Bloomberg News

Samsung, Hynix Slump After Report on Apple’s Elpida Order

May 16, 2012

Samsung Electronics Co. (005930) and SK Hynix (000660) Inc., the top two makers of computer memory chips, slumped in Seoul trading after a Digitimes report that Apple Inc. (AAPL:US) increased semiconductor purchases from their competitor.

Samsung fell 6.2 percent, the most since October 2008, to 1,230,000 won at the close in Seoul. The stock was the biggest contributor to the benchmark Kospi index (KOSPI)’s 3.1 percent decline, while Hynix lost 8.9 percent to 23,050 won, the biggest drop since Aug. 19.

Apple placed orders with Elpida Memory Inc. to buy mobile DRAM chips amounting to about half the volume produced at the Japanese company’s Hiroshima factory, Digitimes reported yesterday, citing unidentified industry officials. Samsung and Hynix, the world’s two largest makers of such chips used to hold data in mobile devices, both supply (AAPL:US) Apple.

“Investors appear to be using the report as an opportunity to take some profits after the stocks outperformed the market earlier this year,” said Im Jeong Jae, a Seoul-based fund manager at Shinhan BNP Paribas Asset Management Co., which oversees about $27 billion.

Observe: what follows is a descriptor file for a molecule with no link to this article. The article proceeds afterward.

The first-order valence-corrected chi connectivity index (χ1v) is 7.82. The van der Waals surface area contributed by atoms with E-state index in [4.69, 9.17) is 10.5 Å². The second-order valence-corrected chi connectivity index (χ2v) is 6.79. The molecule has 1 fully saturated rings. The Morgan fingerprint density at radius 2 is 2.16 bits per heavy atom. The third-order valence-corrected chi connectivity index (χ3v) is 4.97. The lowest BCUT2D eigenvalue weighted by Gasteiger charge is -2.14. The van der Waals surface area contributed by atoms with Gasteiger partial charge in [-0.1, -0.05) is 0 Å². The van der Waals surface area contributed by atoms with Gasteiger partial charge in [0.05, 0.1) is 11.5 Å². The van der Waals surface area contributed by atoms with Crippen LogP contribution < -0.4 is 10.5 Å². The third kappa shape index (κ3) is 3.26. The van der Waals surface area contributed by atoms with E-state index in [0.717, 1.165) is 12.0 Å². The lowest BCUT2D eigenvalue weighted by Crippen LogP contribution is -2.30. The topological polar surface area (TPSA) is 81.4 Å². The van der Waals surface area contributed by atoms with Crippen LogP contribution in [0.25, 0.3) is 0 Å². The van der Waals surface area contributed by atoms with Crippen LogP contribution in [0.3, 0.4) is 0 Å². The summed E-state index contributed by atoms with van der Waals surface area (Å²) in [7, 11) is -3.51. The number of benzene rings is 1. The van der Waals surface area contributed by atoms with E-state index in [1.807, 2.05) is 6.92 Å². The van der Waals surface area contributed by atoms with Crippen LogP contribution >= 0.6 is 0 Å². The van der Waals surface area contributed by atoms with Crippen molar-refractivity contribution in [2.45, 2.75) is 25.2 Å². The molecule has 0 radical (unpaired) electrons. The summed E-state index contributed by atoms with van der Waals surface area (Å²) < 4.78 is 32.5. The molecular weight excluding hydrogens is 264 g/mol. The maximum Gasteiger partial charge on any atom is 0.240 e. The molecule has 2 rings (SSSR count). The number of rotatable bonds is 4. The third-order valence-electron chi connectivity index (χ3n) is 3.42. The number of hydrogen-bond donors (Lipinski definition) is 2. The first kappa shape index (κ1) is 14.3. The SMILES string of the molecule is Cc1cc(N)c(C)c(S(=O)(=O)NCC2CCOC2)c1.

Samsung advanced 24 percent this year as of yesterday’s close and Hynix had risen 15 percent, compared with a 4 percent gain in the Kospi. Samsung climbed to a record high of 1,410,000 won on May 2.

Hynix is getting more orders for mobile DRAM chips from its customers amid industrywide demand growth, Park Seong Ae, a Seoul-based spokeswoman for the chipmaker, said by phone.

An Elpida spokesman, who wouldn’t be named because of company policy, declined to comment on the report, as did Steve Park, a Seoul-based Apple spokesman. James Chung, a Seoul-based spokesman for Samsung, wasn’t immediately available to comment.

Samsung, which also supplies displays for Apple, gets 7.6 percent of its revenue from the U.S. company, while the portion for Hynix is 7.8 percent, according to data compiled by Bloomberg.

Elpida filed for bankruptcy protection on Feb. 27 after losing money for five quarters. Micron Technology Inc. said this month it’s in talks to buy the Japanese competitor.

To contact the reporter on this story: Jun Yang in Seoul at jyang180@bloomberg.net

To contact the editor responsible for this story: Michael Tighe at mtighe4@bloomberg.net


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